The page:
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Is It Worth Buying Extended Warranty On A New Car

I have gone over a decade without buying an extended warranty. Along the way, I learned a thing or two about the practice which seems to dominate the time and energies of associates and salespeople at many retail locations. The extended warranty market is big business. In fact, companies often outsource extended warranties to larger insurance companies. These companies then stuff these policies with limitations and conditions designed to make it more difficult to actually make a successful claim.

is it worth buying extended warranty on a new car

The salesperson selling the policy also typically gets a bonus or commission. And of course, the insurance company backing it makes money. All of this should give you a very clear picture that an extended warranty is NOT in the best interest of the end-user.

Many people question whether extended car warranty costs are worth it since plans must be purchased separately from your vehicle. Much of the time, car owners save money by buying an extended auto warranty.

If you own a luxury vehicle like a Lexus or a BMW, an extended warranty could save you thousands of dollars on expensive parts. A cylinder head replacement on a BMW 328i typically costs more than $11,000, which is many times the price of an extended warranty.

Purchasing a CARCHEX extended auto warranty eliminates this source of anxiety and protects your wallet against expensive repairs. It also removes the pain of lengthy paperwork and eliminates your need to negotiate with mechanics over fair pricing.

Unlike manufacturer warranties, extended car warranties provide unparalleled flexibility. For instance, CARCHEX allows drivers to take their cars to any authorized repair shop, while a warranty from the automaker usually requires the car be taken to a specific dealership.

Owners who believe that car warranties are worth it can pick up coverage from CARCHEX in all 50 states. Plans are known as mechanical breakdown insurance in California, and this service is almost identical to the extended warranties offered elsewhere.

An extended car warranty is a consumer contract usually purchased when a vehicle is new. These contracts vary widely in price and usually come with several levels of protection. Exclusions apply and additional out-of-pocket costs are possible. Extended warranties are offered by the vehicle manufacturer as well as by third parties.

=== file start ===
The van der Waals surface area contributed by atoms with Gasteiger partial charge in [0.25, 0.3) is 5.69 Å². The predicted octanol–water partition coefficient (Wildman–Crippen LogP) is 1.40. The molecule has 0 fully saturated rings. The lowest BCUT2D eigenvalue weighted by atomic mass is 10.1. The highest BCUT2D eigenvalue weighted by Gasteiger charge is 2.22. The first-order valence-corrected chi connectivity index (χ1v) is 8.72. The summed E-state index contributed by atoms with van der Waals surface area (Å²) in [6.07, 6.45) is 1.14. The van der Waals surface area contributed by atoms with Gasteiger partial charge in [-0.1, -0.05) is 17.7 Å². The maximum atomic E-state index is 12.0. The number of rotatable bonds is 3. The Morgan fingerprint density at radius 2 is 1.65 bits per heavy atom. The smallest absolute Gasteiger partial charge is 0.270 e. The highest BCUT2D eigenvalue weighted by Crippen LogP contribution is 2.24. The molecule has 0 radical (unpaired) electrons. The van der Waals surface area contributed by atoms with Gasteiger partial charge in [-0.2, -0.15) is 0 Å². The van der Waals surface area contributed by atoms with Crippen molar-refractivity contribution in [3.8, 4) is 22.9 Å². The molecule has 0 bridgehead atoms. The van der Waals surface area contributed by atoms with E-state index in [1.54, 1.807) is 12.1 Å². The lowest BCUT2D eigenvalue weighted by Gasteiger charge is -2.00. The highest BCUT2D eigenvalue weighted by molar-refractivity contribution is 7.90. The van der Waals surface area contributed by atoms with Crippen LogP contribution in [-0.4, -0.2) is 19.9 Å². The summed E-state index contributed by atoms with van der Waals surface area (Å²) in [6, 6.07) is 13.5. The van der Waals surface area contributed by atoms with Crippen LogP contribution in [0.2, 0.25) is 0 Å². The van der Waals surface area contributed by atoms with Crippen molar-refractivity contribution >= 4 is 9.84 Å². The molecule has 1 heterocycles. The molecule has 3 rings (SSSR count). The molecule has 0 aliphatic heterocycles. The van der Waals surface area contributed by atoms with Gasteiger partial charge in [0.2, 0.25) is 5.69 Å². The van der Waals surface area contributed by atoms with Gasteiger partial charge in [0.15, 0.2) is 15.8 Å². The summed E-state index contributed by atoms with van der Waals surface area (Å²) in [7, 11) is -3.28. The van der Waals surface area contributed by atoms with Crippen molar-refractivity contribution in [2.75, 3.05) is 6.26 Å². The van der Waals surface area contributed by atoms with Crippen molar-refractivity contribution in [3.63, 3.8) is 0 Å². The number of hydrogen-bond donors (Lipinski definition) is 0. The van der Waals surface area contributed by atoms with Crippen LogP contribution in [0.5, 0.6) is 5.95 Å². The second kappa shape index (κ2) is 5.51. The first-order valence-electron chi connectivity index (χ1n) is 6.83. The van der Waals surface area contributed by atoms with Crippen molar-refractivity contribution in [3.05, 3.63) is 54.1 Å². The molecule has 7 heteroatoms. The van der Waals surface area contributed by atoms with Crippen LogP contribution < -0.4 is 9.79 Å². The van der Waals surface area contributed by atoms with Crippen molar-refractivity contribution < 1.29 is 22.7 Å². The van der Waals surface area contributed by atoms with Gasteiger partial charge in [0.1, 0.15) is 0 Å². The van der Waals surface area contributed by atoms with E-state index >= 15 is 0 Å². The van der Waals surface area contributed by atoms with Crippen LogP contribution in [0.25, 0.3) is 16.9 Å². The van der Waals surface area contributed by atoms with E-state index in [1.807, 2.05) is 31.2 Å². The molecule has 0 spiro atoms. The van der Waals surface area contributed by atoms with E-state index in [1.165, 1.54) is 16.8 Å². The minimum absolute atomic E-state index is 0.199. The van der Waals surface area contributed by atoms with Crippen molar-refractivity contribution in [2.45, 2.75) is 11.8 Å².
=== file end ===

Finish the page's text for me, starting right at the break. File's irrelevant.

What drives consumers to purchase an extended car warranty? For some, it is a robocall that warns them that their original car warranty has expired. Those calls, though, should be avoided as the majority are not legitimate, but they do serve as reminders that all warranties must eventually come to a close.

On the other hand, if you wait to purchase an extended warranty, your cost will be based partially on the miles accumulated per your odometer. During that time, the service provider may notice a repair pattern emerge for the vehicle, even if it is still under the manufacturer's warranty. By then, the cost to purchase a warranty will have risen, perhaps considerably. Furthermore, like any warranty, the service provider calculates risk and prices the contracts accordingly.

How likely are you to use an extended warranty? In a 2014 article, Consumer Reports noted that 55% of consumers who had purchased a service contract never used it. At that time, the average cost for such plans was $1,200 and has climbed steadily since.

Finally, if you choose an extended car warranty, most can be canceled by the consumer. Keep this option in mind if you decide later to sell the vehicle or find that it is more cost-effective to maintain a repair savings account instead.

Extended car warranties can be a saving grace when you experience a mechanical breakdown, but they can also add a few thousand dollars to your cost of vehicle ownership. At the end of the day, are extended car warranties worth it?

An extended car warranty, or vehicle service contract, promises to pay for certain car repair costs after your factory warranty expires in exchange for an upfront or monthly payment. Unlike a car insurance policy which covers you in the event of a collision, extended car warranties protect against mechanical breakdowns or manufacturer defects in materials or workmanship.

Extended warranty plans pay for parts and labor for covered repairs, leaving you responsible only for your coverage premiums and your deductible. You can also end up saving money in the long run if you use your extended warranty coverage multiple times or have an exceptionally large repair.

Based on our research, a good price for an extended warranty is anywhere from about $1,700 to $3,000. The reason for such a wide range is that costs are highly variable and dependent on your vehicle, the company you buy your plan from, and the choices you make about your coverage.

For example, according to our research, a five-year full-coverage warranty for a new Toyota Camry may cost you between $1,700 and $2,500. If you skip the extended coverage and pay for Toyota repairs out of pocket, you may end up paying about $2,200 over five years.